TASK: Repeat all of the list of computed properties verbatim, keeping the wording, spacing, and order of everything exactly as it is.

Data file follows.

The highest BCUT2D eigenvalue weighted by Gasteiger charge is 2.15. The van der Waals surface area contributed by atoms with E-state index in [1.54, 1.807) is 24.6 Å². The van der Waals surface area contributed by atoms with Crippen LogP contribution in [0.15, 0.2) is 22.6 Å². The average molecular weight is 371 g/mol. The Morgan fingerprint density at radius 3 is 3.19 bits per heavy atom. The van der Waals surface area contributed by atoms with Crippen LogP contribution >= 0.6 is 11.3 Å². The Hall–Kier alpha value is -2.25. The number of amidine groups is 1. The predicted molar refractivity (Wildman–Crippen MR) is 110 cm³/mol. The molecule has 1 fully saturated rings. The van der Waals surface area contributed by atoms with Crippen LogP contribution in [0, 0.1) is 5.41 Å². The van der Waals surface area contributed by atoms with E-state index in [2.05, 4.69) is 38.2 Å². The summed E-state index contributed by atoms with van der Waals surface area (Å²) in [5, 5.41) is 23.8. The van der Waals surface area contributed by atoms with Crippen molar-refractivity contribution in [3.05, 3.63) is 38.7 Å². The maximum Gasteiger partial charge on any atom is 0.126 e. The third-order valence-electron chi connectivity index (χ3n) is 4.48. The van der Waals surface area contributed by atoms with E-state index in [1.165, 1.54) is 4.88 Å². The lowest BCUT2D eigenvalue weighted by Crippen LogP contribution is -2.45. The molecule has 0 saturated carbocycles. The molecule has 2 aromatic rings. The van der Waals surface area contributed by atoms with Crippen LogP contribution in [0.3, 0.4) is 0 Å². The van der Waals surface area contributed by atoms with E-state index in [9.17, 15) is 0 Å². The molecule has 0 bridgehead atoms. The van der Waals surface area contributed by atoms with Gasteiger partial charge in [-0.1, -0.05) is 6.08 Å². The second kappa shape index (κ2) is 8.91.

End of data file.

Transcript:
The highest BCUT2D eigenvalue weighted by Gasteiger charge is 2.15. The van der Waals surface area contributed by atoms with E-state index in [1.54, 1.807) is 24.6 Å². The van der Waals surface area contributed by atoms with Crippen LogP contribution in [0.15, 0.2) is 22.6 Å². The average molecular weight is 371 g/mol. The Morgan fingerprint density at radius 3 is 3.19 bits per heavy atom. The van der Waals surface area contributed by atoms with Crippen LogP contribution >= 0.6 is 11.3 Å². The Hall–Kier alpha value is -2.25. The number of amidine groups is 1. The predicted molar refractivity (Wildman–Crippen MR) is 110 cm³/mol. The molecule has 1 fully saturated rings. The van der Waals surface area contributed by atoms with Crippen LogP contribution in [0, 0.1) is 5.41 Å². The van der Waals surface area contributed by atoms with E-state index in [2.05, 4.69) is 38.2 Å². The summed E-state index contributed by atoms with van der Waals surface area (Å²) in [5, 5.41) is 23.8. The van der Waals surface area contributed by atoms with Crippen molar-refractivity contribution in [3.05, 3.63) is 38.7 Å². The maximum Gasteiger partial charge on any atom is 0.126 e. The third-order valence-electron chi connectivity index (χ3n) is 4.48. The van der Waals surface area contributed by atoms with E-state index in [1.165, 1.54) is 4.88 Å². The lowest BCUT2D eigenvalue weighted by Crippen LogP contribution is -2.45. The molecule has 0 saturated carbocycles. The molecule has 2 aromatic rings. The van der Waals surface area contributed by atoms with Crippen LogP contribution in [0.3, 0.4) is 0 Å². The van der Waals surface area contributed by atoms with E-state index in [9.17, 15) is 0 Å². The molecule has 0 bridgehead atoms. The van der Waals surface area contributed by atoms with Gasteiger partial charge in [-0.1, -0.05) is 6.08 Å². The second kappa shape index (κ2) is 8.91.